South Highlands Elementary Magnet students are making history and learning in the process, but for the kids, it’s all about the Legos.
South Highlands has partnered with the Cyber Innovation Center to be the first elementary school in the state to fully implement CIC’s robotics lessons into the elementary classes’ curriculum. The goal is to engage students learning STEM (science, technology, engineering and math) concepts with hands-on experience. South Highlands’ teachers are using CIC’s curriculum not only in math and science classes, but also in English courses and to get students into a more project-based way of thinking and learning.
As part of the new program, students learn concepts in the classrooms then take to the school’s science labs weekly to use the math and science skills. Currently, every fifth-grader has worked with their groups to construct their Lego robotics then use computers to program the robots to perform various actions. After state testing, lower grades also will incorporate robotics into lesson plans. The program is funded through the South Highlands Foundation.
Principal Mary Harris said an encounter with CIC’s executive director Craig Spohn brought the program to the elementary campus.
“I was having a conversation one day with Craig Spohn and he mentioned he would really like to expand their programs to elementary classes, and I said this is something that could really benefit our kids,” Harris said. “It seemed like a perfect partnership.”
CIC has worked with schools throughout the region for years to bring its curriculum into middle and high schools; however, elementary has been a tough grade configuration in which to fully implement a truly STEM-centered robotics program throughout coursework.
“We’re working very closely with CIC to tweak their curriculum to fit at the elementary level,” Harris said. “It’s fascinating to be able to work with them and develop curriculum for future elementary school sites using what we’re learning here.”
G.B. Cazes, vice president of CIC, said this project and other school efforts are part of the larger mission of the center to bring STEM lessons into the lives of students in the region.
“It’s critical for us to not only engage students but to provide them context for what their reading in a textbook or hearing in a lesson,” Cazes said.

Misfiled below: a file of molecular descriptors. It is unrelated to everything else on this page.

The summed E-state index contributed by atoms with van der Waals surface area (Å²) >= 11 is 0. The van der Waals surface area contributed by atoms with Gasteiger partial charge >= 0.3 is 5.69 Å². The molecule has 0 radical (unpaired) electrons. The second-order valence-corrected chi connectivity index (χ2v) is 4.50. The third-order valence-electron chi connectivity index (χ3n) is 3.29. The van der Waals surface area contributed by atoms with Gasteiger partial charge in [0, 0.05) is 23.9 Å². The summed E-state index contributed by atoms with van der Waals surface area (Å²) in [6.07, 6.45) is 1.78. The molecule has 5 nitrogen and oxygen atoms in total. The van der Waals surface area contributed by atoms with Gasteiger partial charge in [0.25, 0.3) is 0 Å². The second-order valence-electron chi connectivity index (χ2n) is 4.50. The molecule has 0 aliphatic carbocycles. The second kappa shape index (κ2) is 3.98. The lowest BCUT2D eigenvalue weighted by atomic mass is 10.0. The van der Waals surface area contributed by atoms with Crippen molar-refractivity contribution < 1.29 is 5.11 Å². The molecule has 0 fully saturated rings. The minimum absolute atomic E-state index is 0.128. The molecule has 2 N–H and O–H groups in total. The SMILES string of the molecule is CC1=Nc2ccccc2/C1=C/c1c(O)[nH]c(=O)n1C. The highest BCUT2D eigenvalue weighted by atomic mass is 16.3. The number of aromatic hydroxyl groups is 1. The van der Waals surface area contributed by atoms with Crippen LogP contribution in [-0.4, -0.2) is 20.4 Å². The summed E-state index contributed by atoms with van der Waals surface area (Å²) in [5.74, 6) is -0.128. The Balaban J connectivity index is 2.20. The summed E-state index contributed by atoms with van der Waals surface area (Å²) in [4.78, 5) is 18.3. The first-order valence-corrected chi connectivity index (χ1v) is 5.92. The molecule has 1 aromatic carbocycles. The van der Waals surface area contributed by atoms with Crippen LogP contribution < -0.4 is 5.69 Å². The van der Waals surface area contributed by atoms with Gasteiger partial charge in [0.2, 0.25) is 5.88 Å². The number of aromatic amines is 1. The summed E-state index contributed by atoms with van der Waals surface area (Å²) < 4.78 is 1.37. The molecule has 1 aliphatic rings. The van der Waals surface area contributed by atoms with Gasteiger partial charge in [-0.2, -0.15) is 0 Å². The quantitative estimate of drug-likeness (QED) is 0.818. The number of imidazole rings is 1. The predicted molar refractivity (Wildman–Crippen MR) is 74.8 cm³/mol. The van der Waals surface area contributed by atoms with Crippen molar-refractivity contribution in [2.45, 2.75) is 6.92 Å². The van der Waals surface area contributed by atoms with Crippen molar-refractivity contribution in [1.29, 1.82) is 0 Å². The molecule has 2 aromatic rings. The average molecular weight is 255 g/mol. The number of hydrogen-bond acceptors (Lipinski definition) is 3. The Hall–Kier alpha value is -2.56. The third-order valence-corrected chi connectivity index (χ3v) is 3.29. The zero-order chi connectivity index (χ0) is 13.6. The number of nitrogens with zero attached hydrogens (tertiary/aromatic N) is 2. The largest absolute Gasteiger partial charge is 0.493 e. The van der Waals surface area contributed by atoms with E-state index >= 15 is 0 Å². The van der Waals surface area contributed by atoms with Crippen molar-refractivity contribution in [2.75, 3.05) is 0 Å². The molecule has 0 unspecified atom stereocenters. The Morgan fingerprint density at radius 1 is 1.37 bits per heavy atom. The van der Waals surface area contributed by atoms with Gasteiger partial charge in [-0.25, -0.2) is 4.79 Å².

It is no secret that the nation has lagged in recent years in terms of science and math, Cazes said, and these initiatives are meant to turn the tide for a this generation.
“Kids see it as time to work together as a team and have fun building something without realizing the essential skills they are learning,” Cazes said.
In a tough financial climate, schools and districts are continuing to find ways to cut costs. When this program came along, the South Highlands Foundation opted to fund the endeavor to keep as many dollars in the school’s budget as possible.
“As parents we are always trying to find ways to get the next thing that is going to make a difference in the education of students at South Highlands,” said Robin Jones, a parent who serves on the foundation. “When Mrs. Harris told us about this opportunity, it seemed really cutting edge and we could see right away this was something that could really benefit the kids.”
Judy Smithson, a fifth-grade teacher at South Highlands, said teaching using the robots allows her to teach beyond textbooks and lectures to bring skills students will use for years to come.
“There is so much critical thinking and working together that comes with projects like this,” she said. “Not only are we learning things in the classroom that we carry into the science lab with the robots, but the kids teach each other skills.”
Fifth-grader Caroline Haynes is one such student who spent an afternoon programming her robot to move about the school’s science lab.
“It’s amazing to get to make something and see it move around,” she said. “It’s a lot of fun getting to work with other people to make the robot work.”